Richard KANER & Maher EL-KADY
Graphene Micro-SuperCapacitor

Lightscibe DVD Burner Production of Flexible Thermoelectric Converters ...

Nature Communications, Vol.4, Article number: 1475
12 February 2013

Scalable fabrication of high-power graphene micro-supercapacitors
 for flexible and on-chip energy storage

Maher F. El-Kady // Richard B. Kaner

Maher F El-Kady        Richard B. Kaner

The rapid development of miniaturized electronic devices has increased the demand for compact on-chip energy storage. Microscale supercapacitors have great potential to complement or replace batteries and electrolytic capacitors in a variety of applications. However, conventional micro-fabrication techniques have proven to be cumbersome in building cost-effective micro-devices, thus limiting their widespread application. Here we demonstrate a scalable fabrication of graphene micro-supercapacitors over large areas by direct laser writing on graphite oxide films using a standard LightScribe DVD burner. More than 100 micro-supercapacitors can be produced on a single disc in 30?min or less. The devices are built on flexible substrates for flexible electronics and on-chip uses that can be integrated with MEMS or CMOS in a single chip. Remarkably, miniaturizing the devices to the microscale results in enhanced charge-storage capacity and rate capability. These micro-supercapacitors demonstrate a power density of ~200uW/cm-3, which is among the highest values achieved for any supercapacitor.

Figure 1: Fabrication of LSG-MSC

(ac) Schematic diagram showing the fabrication process for an LSG micro-supercapacitor. A GO film supported on a PET sheet is placed on a DVD media disc. The disc is inserted into a LightScribe DVD drive and a computer-designed circuit is etched onto the film. The laser inside the drive converts the golden-brown GO into black LSG at precise locations to produce interdigitated graphene circuits (a). Copper tape is applied along the edges to improve the electrical contacts, and the interdigitated area is defined by polyimide (Kapton) tape (b). An electrolyte overcoat is then added to create a planar micro-supercapacitor (c). (d,e) This technique has the potential for the direct writing of micro-devices with high areal density. More than 100 micro-devices can be produced on a single run. The micro-devices are completely flexible and can be produced on virtually any substrate.

[ Ed. Note -- Combine this with Palmer CRAIG's bismuth power device ]

Characterization of LSG micro-devices
Figure 2: Characterization of LSG micro-devices

(a) A digital photograph of the laser-scribed micro-devices with 4 (LSG-MSC4), 8 (LSG-MSC8) and 16 interdigitated electrodes (LSG-MSC16).
(b) An optical microscope image of LSG-MSC16 shows interdigitated fingers with 150-m spacings. The dark area corresponds to LSG and the light area is GO. Scale bar, 200?m. (c) A tilted-view (45) SEM image shows the direct reduction and expansion of the GO film after exposure to the laser beam. Scale bar, 10?m. (d) and (e) show the IV curves of GO and LSG, respectively. LSG exhibits a current enhanced by about 6 orders of magnitude, confirming the change from nearly insulating GO to conducting LSG. (f) A comparison of electrical conductivity values for GO and LSG.

Electrochemical performance of the LSG-MSC in PVA-H2SO4 gelled electrolyte
Figure 3: Electrochemical performance of the LSG-MSC in PVA-H2SO4 gelled electrolyte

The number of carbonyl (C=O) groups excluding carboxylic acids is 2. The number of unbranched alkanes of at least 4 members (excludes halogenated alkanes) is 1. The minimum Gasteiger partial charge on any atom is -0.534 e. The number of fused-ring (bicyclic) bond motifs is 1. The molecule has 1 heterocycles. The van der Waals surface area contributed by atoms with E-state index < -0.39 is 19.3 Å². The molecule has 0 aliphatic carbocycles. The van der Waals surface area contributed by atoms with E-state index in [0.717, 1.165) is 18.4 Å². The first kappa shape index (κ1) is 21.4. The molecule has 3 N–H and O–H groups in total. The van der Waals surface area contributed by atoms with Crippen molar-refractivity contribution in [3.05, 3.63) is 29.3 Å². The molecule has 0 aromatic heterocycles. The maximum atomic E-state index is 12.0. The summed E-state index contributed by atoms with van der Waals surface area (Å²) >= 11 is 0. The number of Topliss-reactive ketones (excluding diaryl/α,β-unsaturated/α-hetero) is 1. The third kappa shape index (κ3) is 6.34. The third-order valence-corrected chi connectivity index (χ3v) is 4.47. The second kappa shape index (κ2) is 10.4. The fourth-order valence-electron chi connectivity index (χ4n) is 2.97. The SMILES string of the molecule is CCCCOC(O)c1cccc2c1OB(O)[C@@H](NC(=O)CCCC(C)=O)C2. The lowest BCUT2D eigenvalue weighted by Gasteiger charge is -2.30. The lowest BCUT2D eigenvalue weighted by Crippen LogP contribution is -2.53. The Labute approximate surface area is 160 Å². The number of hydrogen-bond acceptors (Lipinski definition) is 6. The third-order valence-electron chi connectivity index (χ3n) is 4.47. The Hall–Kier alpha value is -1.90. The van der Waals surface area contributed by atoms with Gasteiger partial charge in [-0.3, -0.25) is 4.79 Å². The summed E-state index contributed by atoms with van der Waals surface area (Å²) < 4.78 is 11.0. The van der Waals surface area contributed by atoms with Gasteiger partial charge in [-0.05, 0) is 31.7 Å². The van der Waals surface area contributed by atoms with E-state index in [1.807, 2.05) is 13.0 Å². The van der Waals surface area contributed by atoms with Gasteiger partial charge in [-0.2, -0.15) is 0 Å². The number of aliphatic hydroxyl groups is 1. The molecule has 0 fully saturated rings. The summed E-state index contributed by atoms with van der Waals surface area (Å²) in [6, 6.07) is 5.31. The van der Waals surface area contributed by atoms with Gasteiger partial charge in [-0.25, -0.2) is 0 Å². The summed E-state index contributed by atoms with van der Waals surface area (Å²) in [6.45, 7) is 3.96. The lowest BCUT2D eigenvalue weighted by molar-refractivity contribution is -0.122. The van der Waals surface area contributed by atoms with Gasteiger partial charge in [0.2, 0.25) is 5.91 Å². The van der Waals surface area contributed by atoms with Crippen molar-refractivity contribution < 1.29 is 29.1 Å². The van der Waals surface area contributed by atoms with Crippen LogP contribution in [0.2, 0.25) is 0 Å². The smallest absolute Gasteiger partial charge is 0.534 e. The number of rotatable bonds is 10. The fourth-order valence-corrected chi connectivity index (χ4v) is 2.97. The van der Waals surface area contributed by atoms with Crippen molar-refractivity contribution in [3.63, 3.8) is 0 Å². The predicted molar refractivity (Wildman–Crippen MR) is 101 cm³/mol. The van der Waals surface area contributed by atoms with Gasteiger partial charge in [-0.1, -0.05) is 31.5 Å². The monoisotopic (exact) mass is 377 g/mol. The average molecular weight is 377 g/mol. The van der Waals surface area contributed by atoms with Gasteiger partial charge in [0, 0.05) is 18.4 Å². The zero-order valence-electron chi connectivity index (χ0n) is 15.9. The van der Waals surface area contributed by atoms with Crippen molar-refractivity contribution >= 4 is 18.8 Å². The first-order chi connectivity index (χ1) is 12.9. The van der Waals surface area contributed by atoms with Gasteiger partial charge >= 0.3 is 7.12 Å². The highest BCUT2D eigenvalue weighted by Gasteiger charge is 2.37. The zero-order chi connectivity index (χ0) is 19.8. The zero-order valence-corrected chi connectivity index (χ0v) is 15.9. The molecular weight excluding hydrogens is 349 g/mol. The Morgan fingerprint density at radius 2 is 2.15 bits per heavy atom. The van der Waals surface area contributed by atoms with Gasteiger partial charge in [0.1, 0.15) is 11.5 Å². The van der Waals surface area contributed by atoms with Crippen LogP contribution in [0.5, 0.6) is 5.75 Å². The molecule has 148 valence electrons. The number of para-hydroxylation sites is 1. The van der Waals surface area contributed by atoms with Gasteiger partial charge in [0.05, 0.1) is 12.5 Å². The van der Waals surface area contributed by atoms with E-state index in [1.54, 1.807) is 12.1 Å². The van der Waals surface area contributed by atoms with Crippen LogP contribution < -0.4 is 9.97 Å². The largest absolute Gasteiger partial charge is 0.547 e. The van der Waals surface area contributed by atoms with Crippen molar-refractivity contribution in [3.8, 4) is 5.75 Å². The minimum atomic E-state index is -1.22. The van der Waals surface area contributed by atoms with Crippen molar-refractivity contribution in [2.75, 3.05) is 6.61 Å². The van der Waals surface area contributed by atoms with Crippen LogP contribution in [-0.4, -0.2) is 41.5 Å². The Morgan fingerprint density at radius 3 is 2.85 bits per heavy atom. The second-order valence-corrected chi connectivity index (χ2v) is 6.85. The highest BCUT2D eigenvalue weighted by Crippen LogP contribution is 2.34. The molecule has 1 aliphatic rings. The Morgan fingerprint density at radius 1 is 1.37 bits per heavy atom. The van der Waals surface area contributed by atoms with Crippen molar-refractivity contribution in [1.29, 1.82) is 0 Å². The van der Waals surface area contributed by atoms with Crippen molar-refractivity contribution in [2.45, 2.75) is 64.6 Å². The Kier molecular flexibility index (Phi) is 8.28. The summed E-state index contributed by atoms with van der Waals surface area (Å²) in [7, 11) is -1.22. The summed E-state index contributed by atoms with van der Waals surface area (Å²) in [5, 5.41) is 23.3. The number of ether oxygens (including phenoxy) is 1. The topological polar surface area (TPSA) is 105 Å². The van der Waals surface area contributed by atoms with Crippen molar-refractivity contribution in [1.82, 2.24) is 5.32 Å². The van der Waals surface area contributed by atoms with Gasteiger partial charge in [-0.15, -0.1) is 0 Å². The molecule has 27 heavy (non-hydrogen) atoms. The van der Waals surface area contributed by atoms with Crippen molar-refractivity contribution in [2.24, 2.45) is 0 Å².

CV profiles of LSG-MSC in sandwich and interdigitated structures with 4, 8 and 16 electrodes at scan rates of (a) 1,000?mV?s-1, (b) 5,000?mV?s-1 and (c) 10,000?mV?s-1. (d) Evolution of the specific capacitance of the different supercapacitors as a function of the scan rate. Symbol key for ad: sandwich (black), MSC(4) (red), MSC(8) (green) and MSC(16) (blue). (e) Galvanostatic charge/discharge curves of micro-supercapacitors based on interdigitated structures with 4, 8 and 16 electrodes, all operated at an ultrahigh current density of 1.68 104?mA?cm-3. (f) Volumetric stack capacitance of LSG-MSC in the sandwich and interdigitated structures as calculated from the charge/discharge curves at different current densities. Data for a commercial AC-SC are shown for comparison. (g) Complex plane plot of the impedance of a LSG-MSC(16) with a magnification of the high-frequency region is provided in the inset. (h) Impedance phase angle versus frequency for LSG-MSC(16) compared with commercial AC-SC and aluminium electrolytic capacitors. (i) The LSG-MSC(16) shows excellent stability, losing only about 4% of its initial capacitance over 10,000 cycles.

Behaviour of LSG-MSC under mechanical stress and in series/parallel combinations
Figure 4: Behaviour of LSG-MSC under mechanical stress and in series/parallel combinations

(a) A photograph of LSG-MSC(16) bent with a tweezers demonstrates the flexibility of the micro-device. (b) Bending/twisting the device has almost no effect on its performance, as can be seen from these CVs collected under different bending and twisting conditions at 1,000?mV?s-1. (c) Performance durability of the micro-device when tested under bending and twisting conditions. The device retains ~97% of its initial capacitance after 1,000 cycles under the bent state, followed by another 1,000 cycles under the twisted state. Galvanostatic charge/discharge curves for four tandem micro-supercapacitors connected (d) in series, (e) in parallel and (f) in a combination of series and parallel. A single device is shown for comparison. Both the tandem devices and the single device were operated at the same charge/discharge current. (Insets) the tandem micro-supercapacitor can be used to power a light-emitting diode (LED).